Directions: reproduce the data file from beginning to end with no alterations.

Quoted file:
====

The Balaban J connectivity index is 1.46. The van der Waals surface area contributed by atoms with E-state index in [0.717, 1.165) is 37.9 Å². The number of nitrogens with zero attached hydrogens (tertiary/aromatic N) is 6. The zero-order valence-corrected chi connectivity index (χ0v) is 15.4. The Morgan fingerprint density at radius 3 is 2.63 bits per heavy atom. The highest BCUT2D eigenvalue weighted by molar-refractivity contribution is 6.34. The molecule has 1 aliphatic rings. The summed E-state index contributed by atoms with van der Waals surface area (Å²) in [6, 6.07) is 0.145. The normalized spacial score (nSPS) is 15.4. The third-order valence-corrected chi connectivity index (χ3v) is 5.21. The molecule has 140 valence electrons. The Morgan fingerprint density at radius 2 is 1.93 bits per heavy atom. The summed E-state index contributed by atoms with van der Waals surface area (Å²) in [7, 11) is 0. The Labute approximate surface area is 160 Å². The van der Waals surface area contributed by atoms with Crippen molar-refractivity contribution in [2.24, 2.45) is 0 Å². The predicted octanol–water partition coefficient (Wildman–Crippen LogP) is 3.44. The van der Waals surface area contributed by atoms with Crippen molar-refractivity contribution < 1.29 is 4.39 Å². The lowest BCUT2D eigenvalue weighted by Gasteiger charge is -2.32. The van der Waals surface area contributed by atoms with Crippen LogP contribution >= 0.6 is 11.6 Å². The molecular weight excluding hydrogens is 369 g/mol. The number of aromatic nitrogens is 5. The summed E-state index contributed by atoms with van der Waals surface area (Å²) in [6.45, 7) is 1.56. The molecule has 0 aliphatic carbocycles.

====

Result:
The Balaban J connectivity index is 1.46. The van der Waals surface area contributed by atoms with E-state index in [0.717, 1.165) is 37.9 Å². The number of nitrogens with zero attached hydrogens (tertiary/aromatic N) is 6. The zero-order valence-corrected chi connectivity index (χ0v) is 15.4. The Morgan fingerprint density at radius 3 is 2.63 bits per heavy atom. The highest BCUT2D eigenvalue weighted by molar-refractivity contribution is 6.34. The molecule has 1 aliphatic rings. The summed E-state index contributed by atoms with van der Waals surface area (Å²) in [6, 6.07) is 0.145. The normalized spacial score (nSPS) is 15.4. The third-order valence-corrected chi connectivity index (χ3v) is 5.21. The molecule has 140 valence electrons. The Morgan fingerprint density at radius 2 is 1.93 bits per heavy atom. The summed E-state index contributed by atoms with van der Waals surface area (Å²) in [7, 11) is 0. The Labute approximate surface area is 160 Å². The van der Waals surface area contributed by atoms with Crippen molar-refractivity contribution in [2.24, 2.45) is 0 Å². The predicted octanol–water partition coefficient (Wildman–Crippen LogP) is 3.44. The van der Waals surface area contributed by atoms with Crippen molar-refractivity contribution < 1.29 is 4.39 Å². The lowest BCUT2D eigenvalue weighted by Gasteiger charge is -2.32. The van der Waals surface area contributed by atoms with Crippen LogP contribution >= 0.6 is 11.6 Å². The molecular weight excluding hydrogens is 369 g/mol. The number of aromatic nitrogens is 5. The summed E-state index contributed by atoms with van der Waals surface area (Å²) in [6.45, 7) is 1.56. The molecule has 0 aliphatic carbocycles.